Chapter 10: Living In an Integrated World
An Integrated World Requires Integral Education
In the previous chapter, we quoted Baal HaSulam’s words from his essay, “The Freedom,” stating that we are “compelled to think and examine as they [social environment] suggest,” and we are “denied of any strength to criticize or change.”[i] Baal HaSulam concluded that to avoid a predetermined fate, we can change the environment, which will in turn change us and our fates. In his words, “One who strives to continually choose a better environment is worthy of praise and reward … not because of one’s good thoughts and deeds …but because of one’s efforts to acquire a good environment, which brings … good thoughts.”[ii]
To put it in a more contemporary context, in order to channel our lives and the lives of our children in a positive direction, we need to foster social values that promote the positive direction we wish to instill. We need to educate ourselves, our children, and society at large toward mutual guarantee, mutual responsibility, and eventually toward unity and cohesion. As has been demonstrated throughout the book, it is our vocation as Jews.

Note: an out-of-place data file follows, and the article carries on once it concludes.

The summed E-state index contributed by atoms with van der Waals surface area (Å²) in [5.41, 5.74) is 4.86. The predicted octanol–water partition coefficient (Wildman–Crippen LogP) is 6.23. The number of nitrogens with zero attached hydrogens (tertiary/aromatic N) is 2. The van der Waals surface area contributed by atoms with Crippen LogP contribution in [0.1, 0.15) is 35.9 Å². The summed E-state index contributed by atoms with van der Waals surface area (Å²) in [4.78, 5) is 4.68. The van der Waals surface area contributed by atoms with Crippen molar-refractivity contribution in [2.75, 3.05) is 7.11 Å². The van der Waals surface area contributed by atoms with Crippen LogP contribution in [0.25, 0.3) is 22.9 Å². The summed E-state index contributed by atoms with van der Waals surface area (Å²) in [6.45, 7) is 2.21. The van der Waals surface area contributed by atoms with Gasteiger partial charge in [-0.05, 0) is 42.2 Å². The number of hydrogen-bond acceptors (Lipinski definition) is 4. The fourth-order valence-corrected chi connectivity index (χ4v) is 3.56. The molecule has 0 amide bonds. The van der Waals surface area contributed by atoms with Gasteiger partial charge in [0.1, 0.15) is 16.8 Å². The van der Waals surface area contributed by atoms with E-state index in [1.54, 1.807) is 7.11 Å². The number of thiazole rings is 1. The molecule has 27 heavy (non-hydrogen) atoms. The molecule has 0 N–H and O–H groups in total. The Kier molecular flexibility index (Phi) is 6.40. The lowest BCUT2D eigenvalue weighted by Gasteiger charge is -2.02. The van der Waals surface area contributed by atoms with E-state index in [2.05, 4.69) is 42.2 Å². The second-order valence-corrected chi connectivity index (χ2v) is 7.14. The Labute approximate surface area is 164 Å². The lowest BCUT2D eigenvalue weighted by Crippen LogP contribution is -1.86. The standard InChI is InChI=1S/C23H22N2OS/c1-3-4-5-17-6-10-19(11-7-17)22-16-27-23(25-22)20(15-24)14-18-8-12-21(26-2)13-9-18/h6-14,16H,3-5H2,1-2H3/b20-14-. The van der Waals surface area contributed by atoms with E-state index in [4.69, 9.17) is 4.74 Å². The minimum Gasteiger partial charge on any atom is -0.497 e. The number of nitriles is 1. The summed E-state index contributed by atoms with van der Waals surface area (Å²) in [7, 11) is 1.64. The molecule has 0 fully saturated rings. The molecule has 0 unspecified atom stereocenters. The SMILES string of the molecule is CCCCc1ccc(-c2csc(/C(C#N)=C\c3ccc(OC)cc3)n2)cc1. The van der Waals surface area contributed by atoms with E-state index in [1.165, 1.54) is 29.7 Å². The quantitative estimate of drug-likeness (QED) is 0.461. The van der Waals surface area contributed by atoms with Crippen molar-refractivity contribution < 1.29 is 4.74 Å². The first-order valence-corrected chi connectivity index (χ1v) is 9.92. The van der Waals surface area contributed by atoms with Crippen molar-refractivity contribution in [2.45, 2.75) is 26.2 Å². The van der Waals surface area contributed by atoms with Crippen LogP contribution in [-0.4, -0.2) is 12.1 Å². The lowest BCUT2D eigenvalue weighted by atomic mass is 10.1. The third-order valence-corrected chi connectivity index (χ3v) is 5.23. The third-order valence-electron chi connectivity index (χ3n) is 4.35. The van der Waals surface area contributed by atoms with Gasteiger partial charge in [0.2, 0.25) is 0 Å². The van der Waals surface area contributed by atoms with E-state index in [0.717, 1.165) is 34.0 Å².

We need not conceive any new means of education to achieve this goal. All we need is to shift the means we already use—mass media, the internet, the education system, and our social and familial ties—toward promoting kinship and mutual responsibility, instead of the prevailing narrative of separation and alienation.
Although more often than not, the traits of unity and kinship—and most of all, of mutual responsibility—are dormant within us Jews, it is our duty, indeed our vocation to awaken them and offer them as our gift to the world. As has been shown repeatedly in this book, unity is the gift of the Jews, the quality that makes us unique, and the quality we must bestow upon the rest of the world. It is this quality that the world needs today, and it is we who are obliged to nurture it within, and then hand it over to the world.
There are two ways to convey mutual guarantee and the quality of bestowal. The first, intended for those with “points in the heart,” as mentioned earlier in the book, is a straightforward study of Kabbalah. According to one’s level of interest, it can be done at varying levels of intensity, from watching TV shows to studying intently (and intensely) with a group and a teacher. The other way is a method of unity-oriented education intended to induce cohesion and a sense of mutual responsibility within the society. I will elaborate on these ways one at a time.
[i] Rav Yehuda Leib HaLevi Ashlag (Baal HaSulam), The Writings of Baal HaSulam, “The Freedom,” 419.